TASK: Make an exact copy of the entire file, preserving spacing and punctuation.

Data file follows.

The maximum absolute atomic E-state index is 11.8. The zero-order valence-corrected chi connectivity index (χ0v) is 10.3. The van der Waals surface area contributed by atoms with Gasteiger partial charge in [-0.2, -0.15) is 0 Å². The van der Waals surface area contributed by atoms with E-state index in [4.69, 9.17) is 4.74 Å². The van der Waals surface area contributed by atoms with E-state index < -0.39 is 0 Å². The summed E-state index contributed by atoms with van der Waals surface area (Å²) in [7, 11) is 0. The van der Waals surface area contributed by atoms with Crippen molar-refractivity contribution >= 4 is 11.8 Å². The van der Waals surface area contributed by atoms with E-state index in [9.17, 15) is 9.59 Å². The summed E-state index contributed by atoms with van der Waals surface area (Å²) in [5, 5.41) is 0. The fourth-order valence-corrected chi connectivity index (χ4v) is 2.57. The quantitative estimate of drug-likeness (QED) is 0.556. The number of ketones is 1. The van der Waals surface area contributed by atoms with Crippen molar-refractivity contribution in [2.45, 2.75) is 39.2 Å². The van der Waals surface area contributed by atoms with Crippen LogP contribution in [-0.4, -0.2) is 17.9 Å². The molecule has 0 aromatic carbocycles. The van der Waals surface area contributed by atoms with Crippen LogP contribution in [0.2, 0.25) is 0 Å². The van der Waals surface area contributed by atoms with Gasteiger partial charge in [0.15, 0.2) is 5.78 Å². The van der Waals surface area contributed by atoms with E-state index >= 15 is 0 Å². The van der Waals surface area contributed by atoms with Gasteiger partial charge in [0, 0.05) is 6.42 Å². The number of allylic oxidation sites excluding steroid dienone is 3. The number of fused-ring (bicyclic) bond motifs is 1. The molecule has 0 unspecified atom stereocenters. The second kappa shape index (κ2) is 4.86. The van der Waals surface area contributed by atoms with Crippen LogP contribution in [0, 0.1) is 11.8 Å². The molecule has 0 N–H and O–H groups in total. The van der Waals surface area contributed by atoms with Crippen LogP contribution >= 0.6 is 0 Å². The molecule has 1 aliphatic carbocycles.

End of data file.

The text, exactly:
The maximum absolute atomic E-state index is 11.8. The zero-order valence-corrected chi connectivity index (χ0v) is 10.3. The van der Waals surface area contributed by atoms with Gasteiger partial charge in [-0.2, -0.15) is 0 Å². The van der Waals surface area contributed by atoms with E-state index in [4.69, 9.17) is 4.74 Å². The van der Waals surface area contributed by atoms with E-state index < -0.39 is 0 Å². The summed E-state index contributed by atoms with van der Waals surface area (Å²) in [7, 11) is 0. The van der Waals surface area contributed by atoms with Crippen molar-refractivity contribution >= 4 is 11.8 Å². The van der Waals surface area contributed by atoms with E-state index in [9.17, 15) is 9.59 Å². The summed E-state index contributed by atoms with van der Waals surface area (Å²) in [5, 5.41) is 0. The fourth-order valence-corrected chi connectivity index (χ4v) is 2.57. The quantitative estimate of drug-likeness (QED) is 0.556. The number of ketones is 1. The van der Waals surface area contributed by atoms with Crippen molar-refractivity contribution in [2.45, 2.75) is 39.2 Å². The van der Waals surface area contributed by atoms with Crippen LogP contribution in [-0.4, -0.2) is 17.9 Å². The molecule has 0 aromatic carbocycles. The van der Waals surface area contributed by atoms with Crippen LogP contribution in [0.2, 0.25) is 0 Å². The van der Waals surface area contributed by atoms with Gasteiger partial charge in [0.15, 0.2) is 5.78 Å². The van der Waals surface area contributed by atoms with E-state index >= 15 is 0 Å². The van der Waals surface area contributed by atoms with Gasteiger partial charge in [0, 0.05) is 6.42 Å². The number of allylic oxidation sites excluding steroid dienone is 3. The number of fused-ring (bicyclic) bond motifs is 1. The molecule has 0 unspecified atom stereocenters. The second kappa shape index (κ2) is 4.86. The van der Waals surface area contributed by atoms with Crippen LogP contribution in [0, 0.1) is 11.8 Å². The molecule has 0 N–H and O–H groups in total. The van der Waals surface area contributed by atoms with Crippen LogP contribution >= 0.6 is 0 Å². The molecule has 1 aliphatic carbocycles.